We’re doing that with items like groceries and personal spending money. So far, it’s been working out great. We rarely use our cards but when we do, we make sure we immediately do a “swap” and put some cash back into the account we used.

I’m using the debit card for gas in the car, primarily because with the weekly changing price of fuel you never know how much it will take to fill up your car. We have a certain amount allocated in our budget, so if we see ourselves spending more then we’ll have to increase the budget. Something like gas in the car isn’t a frivolous expense…it’s a necessity. Sure, we could take the bus around the city but that’s not where we spend the most money on fuel. I travel over six hours every two weeks to see my son and come back home, so we’re looking at just over a full tank of gas required for that one weekend trip alone. It just doesn’t make sense to use cash for that.

But with most everything else, we’re using only cash. It’s been doing wonders for me. I’m a guy who would spend money here and there for things like coffee or pop or a chocolate bar or lottery tickets whenever I felt like it. No individual expense seemed like much at the time, but you add them up on a weekly basis and they take a chunk out of your savings. Lately, I’ve been leaving my money home. If I don’t have it, I can’t spend it. If I can’t waste it on these little expenditures, then I’m saving money and probably losing a pound or two over the long haul.

So what about you? Do you use your debit or credit cards too much? Do you still pay for items in cash? Sound off and let us know!

  • Todd

Magic Money Jars

Magic Money Jars

Awhile back I started reading “Debt-Free Forever” by Gail Vaz-Oxlade. I was already familiar with her, having caught her TV show “Til Debt Do Us Part” a few times if I happened to be at home during the day. If you’re not sure who she is or what she’s about, basically she’s a financial adviser, and her TV show is all about helping couples clean up their finances and get on track with paying off their debt. She has several books out there on the same basic topic.

One of the things that she suggests is paying for things in cash whenever possible, which Todd and I have jumped on board with. . She uses something she calls “Magic Money Jars” to keep track of the budgeted amounts for certain categories. You take the cash you have allotted for these variable expenses and put them into jars (or envelopes or boxes, or whatever your preferred thing is). The idea is that when the money for that budgeted thing is gone, it’s gone. Sure, it’s possible to track this by constantly checking your bank account, but I don’t know about you, but previously when I would attempt to do this, I often had little problem going over budget here and there, thinking that it was only a small amount, and didn’t really matter in the long run. But guess what? Going, say, $10.00 over budget on something like groceries every week adds up to over $500 in the course of a year. Those small overages can add up quickly and wreak havoc on a budget. By taking the cold, hard cash and placing it into a separate container and committing yourself to ONLY spending what is in that jar during your budget period is a great way of keeping your spending on track for those variable expenses that you have a certain amount of control over.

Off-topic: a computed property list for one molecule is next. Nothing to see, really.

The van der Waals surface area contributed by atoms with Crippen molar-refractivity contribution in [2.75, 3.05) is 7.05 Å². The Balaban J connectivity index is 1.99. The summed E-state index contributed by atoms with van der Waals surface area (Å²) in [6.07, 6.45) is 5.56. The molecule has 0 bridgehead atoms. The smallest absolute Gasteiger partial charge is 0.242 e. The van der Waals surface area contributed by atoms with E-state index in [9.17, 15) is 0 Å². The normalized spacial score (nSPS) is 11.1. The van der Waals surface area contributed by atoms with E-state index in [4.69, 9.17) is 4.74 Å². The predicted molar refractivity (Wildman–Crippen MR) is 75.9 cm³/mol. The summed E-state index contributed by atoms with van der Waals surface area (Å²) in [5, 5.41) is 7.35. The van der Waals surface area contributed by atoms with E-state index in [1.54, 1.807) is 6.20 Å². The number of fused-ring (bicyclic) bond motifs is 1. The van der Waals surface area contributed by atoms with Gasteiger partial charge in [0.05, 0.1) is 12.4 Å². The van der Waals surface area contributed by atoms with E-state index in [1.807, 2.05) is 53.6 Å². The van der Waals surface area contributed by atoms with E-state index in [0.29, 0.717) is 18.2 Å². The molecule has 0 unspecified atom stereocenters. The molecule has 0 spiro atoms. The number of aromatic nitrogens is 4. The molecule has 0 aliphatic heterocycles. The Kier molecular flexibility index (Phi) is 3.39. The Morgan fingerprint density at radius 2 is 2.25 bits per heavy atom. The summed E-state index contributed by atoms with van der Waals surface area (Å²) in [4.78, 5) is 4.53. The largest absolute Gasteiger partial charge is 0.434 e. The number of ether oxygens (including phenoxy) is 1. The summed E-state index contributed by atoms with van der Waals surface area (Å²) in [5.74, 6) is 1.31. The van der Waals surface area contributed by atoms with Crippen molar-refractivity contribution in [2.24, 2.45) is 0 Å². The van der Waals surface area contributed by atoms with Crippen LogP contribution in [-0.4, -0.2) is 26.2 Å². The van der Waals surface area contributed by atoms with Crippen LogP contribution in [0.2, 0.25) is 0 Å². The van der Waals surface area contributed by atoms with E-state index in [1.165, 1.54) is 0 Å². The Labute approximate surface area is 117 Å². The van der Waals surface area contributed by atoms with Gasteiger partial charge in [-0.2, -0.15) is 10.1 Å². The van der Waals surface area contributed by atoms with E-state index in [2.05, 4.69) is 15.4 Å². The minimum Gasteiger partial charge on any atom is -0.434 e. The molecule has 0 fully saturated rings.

Vaz-Oxlade has specific categories that she recommends using the Magic Money Jars for. Todd and I decided to come up with our own categories, and to break things down a little bit more than she does, just because of how complex our finances are. The idea is still the same, though: when it comes to variable expenses (like groceries, personal spending money, entertainment, etc), we put separate amounts for each category into a jar of its own. When the money is gone, the spending is done. So far this has proven to be a very effective method for us. I’ve never been one to use cash that much in the past, but for me, it’s been very useful in tracking my spending. There’s nothing like cold hard cash (and watching that amount dwindle) to keep you on track with your spending.

We’re only one month into our new budget (and using these “Magic” jars) and so far we have managed to stay on budget with our variable expenses. Sure, we’ve had to “steal” from one jar to add to another (like the day we took money from our date fund to take our girls out for milkshakes), but we always manage to keep our spending within our limits. And for a couple of people who are trying to get their consumer debt under control and save up for a pricey family vacation, we feel that this method is working pretty well.

Until next time,